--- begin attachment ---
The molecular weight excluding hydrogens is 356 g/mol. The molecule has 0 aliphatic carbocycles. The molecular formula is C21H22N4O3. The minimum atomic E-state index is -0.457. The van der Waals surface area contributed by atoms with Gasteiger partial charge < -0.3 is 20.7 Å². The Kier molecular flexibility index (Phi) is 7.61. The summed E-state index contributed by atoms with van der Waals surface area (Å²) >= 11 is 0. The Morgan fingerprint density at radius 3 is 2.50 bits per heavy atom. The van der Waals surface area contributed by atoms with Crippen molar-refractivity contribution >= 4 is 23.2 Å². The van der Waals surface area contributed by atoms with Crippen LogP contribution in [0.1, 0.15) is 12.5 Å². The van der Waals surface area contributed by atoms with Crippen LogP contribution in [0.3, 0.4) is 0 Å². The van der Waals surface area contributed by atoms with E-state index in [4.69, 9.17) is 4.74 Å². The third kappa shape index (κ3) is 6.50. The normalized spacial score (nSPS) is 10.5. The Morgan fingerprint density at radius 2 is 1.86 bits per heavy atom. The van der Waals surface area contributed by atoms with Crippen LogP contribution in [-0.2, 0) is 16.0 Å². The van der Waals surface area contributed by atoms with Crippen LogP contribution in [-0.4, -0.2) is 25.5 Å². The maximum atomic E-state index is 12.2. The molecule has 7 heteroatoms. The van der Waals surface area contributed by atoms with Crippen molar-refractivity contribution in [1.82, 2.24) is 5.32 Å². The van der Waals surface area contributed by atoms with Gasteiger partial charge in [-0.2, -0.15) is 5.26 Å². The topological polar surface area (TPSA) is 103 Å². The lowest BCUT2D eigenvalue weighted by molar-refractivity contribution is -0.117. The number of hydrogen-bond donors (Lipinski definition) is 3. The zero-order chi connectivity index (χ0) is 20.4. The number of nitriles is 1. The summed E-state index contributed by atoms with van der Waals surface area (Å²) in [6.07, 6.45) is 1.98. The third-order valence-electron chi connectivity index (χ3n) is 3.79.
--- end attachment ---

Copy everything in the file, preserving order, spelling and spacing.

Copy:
The molecular weight excluding hydrogens is 356 g/mol. The molecule has 0 aliphatic carbocycles. The molecular formula is C21H22N4O3. The minimum atomic E-state index is -0.457. The van der Waals surface area contributed by atoms with Gasteiger partial charge < -0.3 is 20.7 Å². The Kier molecular flexibility index (Phi) is 7.61. The summed E-state index contributed by atoms with van der Waals surface area (Å²) >= 11 is 0. The Morgan fingerprint density at radius 3 is 2.50 bits per heavy atom. The van der Waals surface area contributed by atoms with Crippen molar-refractivity contribution >= 4 is 23.2 Å². The van der Waals surface area contributed by atoms with Crippen LogP contribution in [0.1, 0.15) is 12.5 Å². The van der Waals surface area contributed by atoms with Crippen LogP contribution in [0.3, 0.4) is 0 Å². The van der Waals surface area contributed by atoms with E-state index in [4.69, 9.17) is 4.74 Å². The third kappa shape index (κ3) is 6.50. The normalized spacial score (nSPS) is 10.5. The Morgan fingerprint density at radius 2 is 1.86 bits per heavy atom. The van der Waals surface area contributed by atoms with Crippen LogP contribution in [-0.2, 0) is 16.0 Å². The van der Waals surface area contributed by atoms with Crippen LogP contribution in [-0.4, -0.2) is 25.5 Å². The maximum atomic E-state index is 12.2. The molecule has 7 heteroatoms. The van der Waals surface area contributed by atoms with Crippen molar-refractivity contribution in [1.82, 2.24) is 5.32 Å². The van der Waals surface area contributed by atoms with Gasteiger partial charge in [-0.2, -0.15) is 5.26 Å². The topological polar surface area (TPSA) is 103 Å². The lowest BCUT2D eigenvalue weighted by molar-refractivity contribution is -0.117. The number of hydrogen-bond donors (Lipinski definition) is 3. The zero-order chi connectivity index (χ0) is 20.4. The number of nitriles is 1. The summed E-state index contributed by atoms with van der Waals surface area (Å²) in [6.07, 6.45) is 1.98. The third-order valence-electron chi connectivity index (χ3n) is 3.79.